More important that protecting your bandwidth is protecting your reputation, I see some people here have been warned about people downloading copyrighted material via there connection - what about illegal material. Illegal types of porn or worst still terrorist activities. You wouldn’t want the authorities knocking on your door and then the battle to prove that it wasn’t you that downloaded that stuff - much worse than just some copyright suing contest.
Quick note: I just realised how that could be read, I’m not saying that there are things worse than illegal types of porn, I’m just thinking about british law, etc. allowing you to be locked up for ‘x’ days without charge on the mere-ist hint of envolvement with terrorist activities.
I agree with thing2k - I use wireless encryption solely to keep 99% of potential crackers away from my bandwidth. It is kind of like having ‘orange’ as a captcha - easy to break, but effective none the less.
What’s the saying? Locks are there to keep honest people honest.
If all you’re worried about is protecting your bandwidth, then WEP is fine. Hell, for that matter, just not broadcasting your SSID should be sufficient.
Depending on where you live, say an area that’s not particularly known for being technically literate (let’s just say some random city in Kansas for the sake of argument), I would not be at all surprised if in the entire life of your router there is never a single person who has the desire and know-how to defeat either of those precautions.
Even if you are in a technically literate area (say, silicon valley), you still probably don’t have anything to worry about. Sure, someone may well access your network… but it’s just one person. They’re probably not going to affect your bandwidth all that much. If they do, you’ll notice it and ban their MAC.
Some people here are worried about getting into trouble with thier ISP’s for copyright crap, or worse the FED’s for illegal crap stating that it would be a battle to clear your name. Are you serious people? I assumed most reading this blog were of above average intelligence, I mean here you are discussing cryptography, yet you think it would be hard to clear your name? Hmmm they have an IP or a MAC that they tied to the download…so? If you’ve nothing to hide handing over your hd is trivial. If they can’t prove that YOU downloaded the offensive/illegal material (e.g. by finding it on your hd) then you can’t be charged for much more than being stupid enough to let your terrorist/child molester neighbors hop onto your network. As they say possession is 9/10ths of the law. Sure you’ll be watched for the next couple months, but after watching you do the stupid innocent crap we all do on the net for a couple months they won’t be bothering any time soon.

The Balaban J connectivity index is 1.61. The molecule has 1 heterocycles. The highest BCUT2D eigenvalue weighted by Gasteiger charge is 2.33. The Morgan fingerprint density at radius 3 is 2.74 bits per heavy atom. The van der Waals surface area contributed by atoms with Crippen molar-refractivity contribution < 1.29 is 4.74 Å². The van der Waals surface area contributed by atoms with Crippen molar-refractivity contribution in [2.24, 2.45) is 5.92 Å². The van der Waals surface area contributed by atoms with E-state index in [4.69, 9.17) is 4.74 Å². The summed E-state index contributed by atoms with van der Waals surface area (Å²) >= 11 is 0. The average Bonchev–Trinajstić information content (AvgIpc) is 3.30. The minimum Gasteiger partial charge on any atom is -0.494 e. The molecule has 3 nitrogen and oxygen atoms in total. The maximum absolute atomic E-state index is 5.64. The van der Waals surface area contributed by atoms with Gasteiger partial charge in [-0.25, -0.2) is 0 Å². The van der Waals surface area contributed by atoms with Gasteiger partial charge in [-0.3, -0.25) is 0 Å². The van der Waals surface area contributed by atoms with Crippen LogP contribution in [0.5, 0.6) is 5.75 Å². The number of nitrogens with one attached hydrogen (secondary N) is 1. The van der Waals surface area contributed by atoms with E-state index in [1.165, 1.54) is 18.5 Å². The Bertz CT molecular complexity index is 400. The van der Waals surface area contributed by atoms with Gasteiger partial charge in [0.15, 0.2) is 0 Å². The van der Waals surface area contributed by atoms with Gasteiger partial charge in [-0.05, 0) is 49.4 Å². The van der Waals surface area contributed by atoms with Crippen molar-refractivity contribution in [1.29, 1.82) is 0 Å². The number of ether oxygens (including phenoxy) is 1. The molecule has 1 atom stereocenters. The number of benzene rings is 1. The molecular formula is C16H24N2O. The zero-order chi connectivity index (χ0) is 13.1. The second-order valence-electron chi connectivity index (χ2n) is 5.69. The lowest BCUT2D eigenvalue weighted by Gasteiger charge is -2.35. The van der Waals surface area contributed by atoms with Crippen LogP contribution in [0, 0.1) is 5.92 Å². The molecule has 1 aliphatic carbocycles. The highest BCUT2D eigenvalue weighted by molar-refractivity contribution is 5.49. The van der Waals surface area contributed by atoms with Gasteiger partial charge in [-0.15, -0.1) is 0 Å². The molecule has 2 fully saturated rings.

If your network is open, you can claim in a court that someone else have been using your network to pirate files (especially if no such files were found on your pc).
If your network is closed and secure, you will have to prove that someone hacked in (even though it’s EASY to do).
Therefore a secure network is in fact making you less secure by a) not adding much additional security, but b) making you more responsible.
That is one of the reasons Schneier listed in his blog.
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i thought encryption increased latency since the router has to decrypt traffic. a coworker suggested using mac address whitelisting. im using wep still because its the most convenient for all devices. i kind of have this principle in life where i wait for something to happen before i change what im doing. if someone hacks my network, then i’ll change the settings. it seems to be deterring random people from connecting just fine.
… if you’ve enabled WEP, or WPA with anything less than a truly random passphrase of 33 characters, you don’t have security.
Does that mean you go against your previously stated belief that pass phrases are better than passwords, at least for your wireless access? (July 17, 2005 post) Just curious as to why in this case you would go with a 33 random character password rather than a longer, more complex pass phrase.
This is the programming equivalent of realizing that Peopleware is ultimately a much more important book than The Art of Computer Programming.
Ouch! Are you certain you’d still feel that way if you read the latter?